IMR Press / FBL / Volume 23 / Issue 8 / DOI: 10.2741/4652

Frontiers in Bioscience-Landmark (FBL) is published by IMR Press from Volume 26 Issue 5 (2021). Previous articles were published by another publisher on a subscription basis, and they are hosted by IMR Press on as a courtesy and upon agreement with Frontiers in Bioscience.

Open Access Review

Are there optical communication channels in the brain?

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1 Institute for Quantum Science and Technology and Department of Physics and Astronomy, University of Calgary, Calgary T2N 1N4, Alberta, Canada
2 Department of Oncology, University of Alberta, Cross Cancer Institute, Edmonton T6G 1Z2, Alberta, Canada
3 Department of Physics, University of Alberta, Edmonton T6G 2E1, Alberta, Canada
4 National Institute for Nanotechnology, Edmonton T6G 2M9, Alberta, Canada
Front. Biosci. (Landmark Ed) 2018, 23(8), 1407–1421;
Published: 1 March 2018

Despite great progress in neuroscience, there are still fundamental unanswered questions about the brain, including the origin of subjective experience and consciousness. Some answers might rely on new physical mechanisms. Given that biophotons have been discovered in the brain, it is interesting to explore if neurons use photonic communication in addition to the well-studied electro-chemical signals. Such photonic communication in the brain would require waveguides. Here we review recent work (S. Kumar, K. Boone, J. Tuszynski, P. Barclay, and C. Simon, Scientific Reports 6, 36508 (2016)) suggesting that myelinated axons could serve as photonic waveguides. The light transmission in the myelinated axon was modeled, taking into account its realistic imperfections, and experiments were proposed both in vivo and in vitro to test this hypothesis. Potential implications for quantum biology are discussed.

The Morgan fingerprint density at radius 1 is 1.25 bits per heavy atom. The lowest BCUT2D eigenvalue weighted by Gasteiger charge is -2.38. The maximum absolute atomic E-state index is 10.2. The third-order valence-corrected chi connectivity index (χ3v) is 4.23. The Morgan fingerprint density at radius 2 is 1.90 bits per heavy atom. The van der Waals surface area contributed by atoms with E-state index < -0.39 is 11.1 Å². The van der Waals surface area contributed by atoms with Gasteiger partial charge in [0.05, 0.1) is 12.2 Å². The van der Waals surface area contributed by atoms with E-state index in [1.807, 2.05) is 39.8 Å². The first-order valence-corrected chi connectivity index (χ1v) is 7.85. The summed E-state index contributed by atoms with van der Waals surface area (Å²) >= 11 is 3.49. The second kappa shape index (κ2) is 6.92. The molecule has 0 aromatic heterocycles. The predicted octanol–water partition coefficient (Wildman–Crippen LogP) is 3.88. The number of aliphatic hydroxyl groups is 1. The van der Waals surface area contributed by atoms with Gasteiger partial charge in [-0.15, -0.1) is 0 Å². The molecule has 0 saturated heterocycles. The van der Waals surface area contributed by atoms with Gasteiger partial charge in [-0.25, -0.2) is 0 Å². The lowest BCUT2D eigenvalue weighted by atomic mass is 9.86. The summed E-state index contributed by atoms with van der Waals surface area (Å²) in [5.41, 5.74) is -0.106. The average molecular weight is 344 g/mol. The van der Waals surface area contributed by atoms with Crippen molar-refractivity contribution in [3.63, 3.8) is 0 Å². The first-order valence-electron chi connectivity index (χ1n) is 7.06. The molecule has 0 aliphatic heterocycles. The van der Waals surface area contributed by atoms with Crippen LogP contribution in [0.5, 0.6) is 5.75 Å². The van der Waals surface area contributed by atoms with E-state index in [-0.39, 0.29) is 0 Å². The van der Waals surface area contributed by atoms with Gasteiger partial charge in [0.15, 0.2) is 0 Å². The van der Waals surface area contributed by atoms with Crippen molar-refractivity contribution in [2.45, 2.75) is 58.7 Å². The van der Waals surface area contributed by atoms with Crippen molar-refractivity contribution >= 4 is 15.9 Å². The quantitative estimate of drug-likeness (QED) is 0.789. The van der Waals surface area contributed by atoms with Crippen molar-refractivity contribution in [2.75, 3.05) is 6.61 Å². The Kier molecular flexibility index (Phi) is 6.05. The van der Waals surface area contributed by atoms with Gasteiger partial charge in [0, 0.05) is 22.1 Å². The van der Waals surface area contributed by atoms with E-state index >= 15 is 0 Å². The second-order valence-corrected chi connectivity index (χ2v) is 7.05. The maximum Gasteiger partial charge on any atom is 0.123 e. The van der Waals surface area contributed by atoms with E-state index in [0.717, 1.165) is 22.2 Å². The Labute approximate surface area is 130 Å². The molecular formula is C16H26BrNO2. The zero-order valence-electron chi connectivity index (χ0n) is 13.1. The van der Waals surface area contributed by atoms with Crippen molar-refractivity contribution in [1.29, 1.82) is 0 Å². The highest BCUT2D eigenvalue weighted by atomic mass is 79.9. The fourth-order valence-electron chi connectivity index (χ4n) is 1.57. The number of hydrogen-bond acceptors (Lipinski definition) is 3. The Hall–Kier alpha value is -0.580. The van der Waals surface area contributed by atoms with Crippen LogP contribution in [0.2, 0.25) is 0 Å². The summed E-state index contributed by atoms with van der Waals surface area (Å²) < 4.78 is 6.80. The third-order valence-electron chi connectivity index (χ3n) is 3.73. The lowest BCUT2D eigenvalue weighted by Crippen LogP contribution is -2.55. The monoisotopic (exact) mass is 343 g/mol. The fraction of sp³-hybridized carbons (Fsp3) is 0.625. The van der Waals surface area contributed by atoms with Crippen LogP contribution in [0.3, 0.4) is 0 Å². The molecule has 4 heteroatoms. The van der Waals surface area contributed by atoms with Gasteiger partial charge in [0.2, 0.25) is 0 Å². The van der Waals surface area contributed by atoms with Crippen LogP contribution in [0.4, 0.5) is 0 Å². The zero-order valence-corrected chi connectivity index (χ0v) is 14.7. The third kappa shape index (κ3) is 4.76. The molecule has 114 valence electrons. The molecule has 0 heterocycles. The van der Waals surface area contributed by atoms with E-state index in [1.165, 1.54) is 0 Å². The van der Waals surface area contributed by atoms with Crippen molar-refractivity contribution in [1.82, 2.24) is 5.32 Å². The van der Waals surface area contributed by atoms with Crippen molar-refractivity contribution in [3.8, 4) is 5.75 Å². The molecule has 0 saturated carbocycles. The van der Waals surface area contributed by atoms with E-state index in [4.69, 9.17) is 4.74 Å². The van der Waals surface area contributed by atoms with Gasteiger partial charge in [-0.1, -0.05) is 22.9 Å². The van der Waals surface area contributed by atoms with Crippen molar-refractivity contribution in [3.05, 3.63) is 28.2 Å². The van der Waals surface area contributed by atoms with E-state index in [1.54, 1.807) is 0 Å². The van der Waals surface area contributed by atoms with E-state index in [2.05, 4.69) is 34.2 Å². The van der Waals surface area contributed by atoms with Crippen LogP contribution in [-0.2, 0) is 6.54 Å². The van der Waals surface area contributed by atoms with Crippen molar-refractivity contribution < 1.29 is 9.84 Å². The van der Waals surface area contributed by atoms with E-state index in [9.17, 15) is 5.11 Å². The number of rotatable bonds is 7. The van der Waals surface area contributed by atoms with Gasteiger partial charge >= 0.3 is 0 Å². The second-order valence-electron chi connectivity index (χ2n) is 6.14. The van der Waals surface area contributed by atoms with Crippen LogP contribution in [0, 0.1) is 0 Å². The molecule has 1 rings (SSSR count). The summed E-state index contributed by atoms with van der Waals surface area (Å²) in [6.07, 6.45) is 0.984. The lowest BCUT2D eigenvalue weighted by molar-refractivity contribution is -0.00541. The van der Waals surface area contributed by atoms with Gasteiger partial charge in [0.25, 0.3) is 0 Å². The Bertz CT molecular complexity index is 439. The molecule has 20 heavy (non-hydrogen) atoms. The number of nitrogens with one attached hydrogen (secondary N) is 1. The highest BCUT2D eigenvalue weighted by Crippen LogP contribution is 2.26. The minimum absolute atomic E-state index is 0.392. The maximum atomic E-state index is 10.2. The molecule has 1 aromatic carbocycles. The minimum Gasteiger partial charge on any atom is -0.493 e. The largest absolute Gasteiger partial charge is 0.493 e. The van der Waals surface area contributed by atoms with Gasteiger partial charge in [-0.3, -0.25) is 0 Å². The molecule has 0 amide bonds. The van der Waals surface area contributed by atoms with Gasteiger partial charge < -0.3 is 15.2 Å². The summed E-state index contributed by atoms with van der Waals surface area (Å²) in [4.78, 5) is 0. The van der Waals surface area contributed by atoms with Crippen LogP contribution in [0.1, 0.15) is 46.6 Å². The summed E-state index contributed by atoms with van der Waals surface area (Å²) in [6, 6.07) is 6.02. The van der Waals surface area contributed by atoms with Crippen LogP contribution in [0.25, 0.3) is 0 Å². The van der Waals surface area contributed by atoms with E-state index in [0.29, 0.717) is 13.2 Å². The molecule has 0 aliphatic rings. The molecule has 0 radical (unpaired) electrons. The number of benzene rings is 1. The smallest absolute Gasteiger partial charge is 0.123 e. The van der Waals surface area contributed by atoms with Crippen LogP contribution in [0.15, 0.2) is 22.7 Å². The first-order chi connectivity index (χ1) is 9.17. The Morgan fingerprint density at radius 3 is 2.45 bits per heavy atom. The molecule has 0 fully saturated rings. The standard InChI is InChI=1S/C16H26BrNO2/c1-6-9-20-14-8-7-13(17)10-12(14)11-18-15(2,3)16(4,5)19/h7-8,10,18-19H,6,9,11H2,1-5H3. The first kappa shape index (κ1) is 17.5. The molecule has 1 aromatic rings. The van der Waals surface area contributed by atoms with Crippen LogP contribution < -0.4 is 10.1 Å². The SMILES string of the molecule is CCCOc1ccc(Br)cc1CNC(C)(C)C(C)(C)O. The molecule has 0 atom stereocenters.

Myelinated axons
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